'This dish is from Zaragoza, my home from age 12 to 25," says Pablo. At the restaurant, Pablo cooks the potatoes in a separate baking dish, but for convenience, we’ve used one dish to bake everything together.


Skill level

Average: 2.6 (33 votes)


  • 100 ml olive oil
  • 2 onions, thinly sliced
  • 2 green bullhorn capsicums or banana chillies*, sliced
  • 4 large desiree potatoes, peeled, cut into 5mm slices
  • 500 ml (2 cups) hot chicken stock
  • 1.5 kg lamb shoulder, trimmed 


  • 2 garlic cloves, crushed
  • 2 tbsp olive oil
  • ¼ cup flat-leaf parsley, chopped

Cook's notes

Oven temperatures are for conventional; if using fan-forced (convection), reduce the temperature by 20˚C. | We use Australian tablespoons and cups: 1 teaspoon equals 5 ml; 1 tablespoon equals 20 ml; 1 cup equals 250 ml. | All herbs are fresh (unless specified) and cups are lightly packed. | All vegetables are medium size and peeled, unless specified. | All eggs are 55-60 g, unless specified.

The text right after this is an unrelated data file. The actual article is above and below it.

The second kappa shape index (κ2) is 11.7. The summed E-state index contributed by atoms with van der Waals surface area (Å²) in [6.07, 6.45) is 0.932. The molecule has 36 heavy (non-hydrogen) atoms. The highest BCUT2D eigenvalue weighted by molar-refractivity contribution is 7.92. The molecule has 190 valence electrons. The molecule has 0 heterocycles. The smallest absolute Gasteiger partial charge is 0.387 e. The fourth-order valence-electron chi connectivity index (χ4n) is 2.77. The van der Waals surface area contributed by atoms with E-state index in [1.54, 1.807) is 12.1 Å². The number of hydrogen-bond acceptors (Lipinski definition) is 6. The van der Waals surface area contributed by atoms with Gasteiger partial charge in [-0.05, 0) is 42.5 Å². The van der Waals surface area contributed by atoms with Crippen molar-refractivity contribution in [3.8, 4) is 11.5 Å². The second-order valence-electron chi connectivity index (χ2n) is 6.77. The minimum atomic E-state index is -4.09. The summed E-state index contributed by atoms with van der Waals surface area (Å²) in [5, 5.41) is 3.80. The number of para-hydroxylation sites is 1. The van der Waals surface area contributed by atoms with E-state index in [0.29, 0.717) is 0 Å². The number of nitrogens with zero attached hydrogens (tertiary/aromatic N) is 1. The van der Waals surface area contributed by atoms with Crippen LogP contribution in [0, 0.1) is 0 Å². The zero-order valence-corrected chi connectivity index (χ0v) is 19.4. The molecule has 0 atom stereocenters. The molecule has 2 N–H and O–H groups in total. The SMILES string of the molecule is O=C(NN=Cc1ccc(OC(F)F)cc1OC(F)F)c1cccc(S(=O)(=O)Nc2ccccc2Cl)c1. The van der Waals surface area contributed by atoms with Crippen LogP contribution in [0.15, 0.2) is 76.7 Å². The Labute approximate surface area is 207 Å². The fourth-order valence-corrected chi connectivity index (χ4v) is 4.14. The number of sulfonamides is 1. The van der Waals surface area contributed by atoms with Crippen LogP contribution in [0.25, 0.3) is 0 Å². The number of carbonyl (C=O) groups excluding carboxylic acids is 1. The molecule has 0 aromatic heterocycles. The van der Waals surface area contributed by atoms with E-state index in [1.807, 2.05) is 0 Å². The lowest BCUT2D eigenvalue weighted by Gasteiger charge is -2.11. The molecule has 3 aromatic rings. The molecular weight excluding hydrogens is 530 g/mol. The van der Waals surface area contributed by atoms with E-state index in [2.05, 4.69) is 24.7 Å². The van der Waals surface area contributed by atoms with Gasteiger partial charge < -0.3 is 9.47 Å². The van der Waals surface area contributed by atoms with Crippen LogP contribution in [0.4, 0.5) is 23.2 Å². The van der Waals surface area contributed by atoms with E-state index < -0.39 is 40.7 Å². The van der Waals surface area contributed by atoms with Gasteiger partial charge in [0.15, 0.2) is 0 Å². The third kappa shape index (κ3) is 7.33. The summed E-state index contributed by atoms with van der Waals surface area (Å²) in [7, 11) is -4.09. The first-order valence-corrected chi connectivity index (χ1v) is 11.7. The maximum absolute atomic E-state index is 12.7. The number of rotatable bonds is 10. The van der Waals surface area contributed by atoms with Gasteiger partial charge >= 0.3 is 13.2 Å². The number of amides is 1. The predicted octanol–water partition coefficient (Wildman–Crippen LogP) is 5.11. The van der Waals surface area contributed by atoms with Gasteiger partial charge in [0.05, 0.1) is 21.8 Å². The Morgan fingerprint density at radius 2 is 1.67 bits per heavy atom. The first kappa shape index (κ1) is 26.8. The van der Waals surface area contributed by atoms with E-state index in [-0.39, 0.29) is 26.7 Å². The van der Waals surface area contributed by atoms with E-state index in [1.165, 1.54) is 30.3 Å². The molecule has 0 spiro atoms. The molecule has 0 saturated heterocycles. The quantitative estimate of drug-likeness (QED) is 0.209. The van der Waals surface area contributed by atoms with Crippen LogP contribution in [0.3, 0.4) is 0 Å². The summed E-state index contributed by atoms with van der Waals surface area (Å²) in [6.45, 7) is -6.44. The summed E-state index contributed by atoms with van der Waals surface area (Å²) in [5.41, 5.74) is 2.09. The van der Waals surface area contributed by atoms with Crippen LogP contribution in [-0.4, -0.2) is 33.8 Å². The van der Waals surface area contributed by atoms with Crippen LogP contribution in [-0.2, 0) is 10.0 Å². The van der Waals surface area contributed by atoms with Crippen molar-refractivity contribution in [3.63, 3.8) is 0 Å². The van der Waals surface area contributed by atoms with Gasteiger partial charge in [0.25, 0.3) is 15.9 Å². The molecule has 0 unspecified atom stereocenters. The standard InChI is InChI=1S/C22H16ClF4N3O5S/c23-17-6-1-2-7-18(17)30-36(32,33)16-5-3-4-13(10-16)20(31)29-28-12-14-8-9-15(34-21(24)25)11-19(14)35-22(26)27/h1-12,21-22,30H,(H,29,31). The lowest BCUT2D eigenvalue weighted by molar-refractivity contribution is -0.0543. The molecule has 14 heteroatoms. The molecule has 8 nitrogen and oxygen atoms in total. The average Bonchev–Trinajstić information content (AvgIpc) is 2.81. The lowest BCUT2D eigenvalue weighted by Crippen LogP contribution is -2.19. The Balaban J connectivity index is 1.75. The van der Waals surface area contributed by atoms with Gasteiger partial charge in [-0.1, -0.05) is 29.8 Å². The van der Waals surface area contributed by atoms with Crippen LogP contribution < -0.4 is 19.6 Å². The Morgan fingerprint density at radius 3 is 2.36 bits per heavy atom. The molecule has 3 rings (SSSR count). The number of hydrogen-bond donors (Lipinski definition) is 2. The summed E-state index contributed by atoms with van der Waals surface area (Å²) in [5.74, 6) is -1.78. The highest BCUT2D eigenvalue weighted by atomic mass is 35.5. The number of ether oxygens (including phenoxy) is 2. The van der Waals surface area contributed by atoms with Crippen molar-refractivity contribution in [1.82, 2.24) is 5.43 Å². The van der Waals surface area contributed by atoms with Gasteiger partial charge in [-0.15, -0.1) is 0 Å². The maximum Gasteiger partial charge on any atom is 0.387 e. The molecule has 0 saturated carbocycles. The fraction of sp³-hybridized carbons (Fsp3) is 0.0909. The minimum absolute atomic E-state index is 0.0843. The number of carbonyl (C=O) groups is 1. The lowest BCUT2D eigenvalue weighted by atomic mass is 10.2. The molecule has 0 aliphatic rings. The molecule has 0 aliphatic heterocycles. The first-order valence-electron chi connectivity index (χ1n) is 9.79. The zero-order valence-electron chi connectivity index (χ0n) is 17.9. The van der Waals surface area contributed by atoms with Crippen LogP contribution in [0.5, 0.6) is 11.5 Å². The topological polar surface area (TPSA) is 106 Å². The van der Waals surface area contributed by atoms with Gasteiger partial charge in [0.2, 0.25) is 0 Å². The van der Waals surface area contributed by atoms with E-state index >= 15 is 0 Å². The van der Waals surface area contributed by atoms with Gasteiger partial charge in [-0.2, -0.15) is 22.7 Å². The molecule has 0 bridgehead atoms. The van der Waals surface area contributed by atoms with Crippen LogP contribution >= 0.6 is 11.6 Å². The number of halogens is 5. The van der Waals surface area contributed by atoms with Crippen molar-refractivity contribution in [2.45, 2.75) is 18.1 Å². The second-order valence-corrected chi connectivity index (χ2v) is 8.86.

To make alioli, place garlic in a small bowl. Gradually whisk in oil in a steady stream until thick and emulsified. Season with salt and pepper, stir in parsley, cover and set aside.

Preheat oven to 140°C. Heat oil in a large frying pan over medium heat. Cook onions and capsicums for 2 minutes or until softened. Add potato slices and cook, stirring occasionally, for 4 minutes or until starting to release their starch; they should still be raw. Season, place in the base of a large greased baking dish or roasting pan and pour over hot chicken stock.

Season lamb with salt and pepper, and place on top of potatoes. Cover with baking paper then foil, and bake for 2½ hours or until lamb is tender. Increase oven to 190°C, remove foil and cook for a further 15 minutes or until lamb is golden. Serve with potatoes and alioli.

* Bullhorn capsicums, available from selected supermarkets and greengrocers, are red or dark green and are 15 cm long with a tapered shape, similar to that of a bull’s horn.

DRINK 2008 Buil & Giné 'ginéginé’ Grenache/Carignan

As seen in Feast magazine, Issue 10, pg87.

Photography by John Reyment.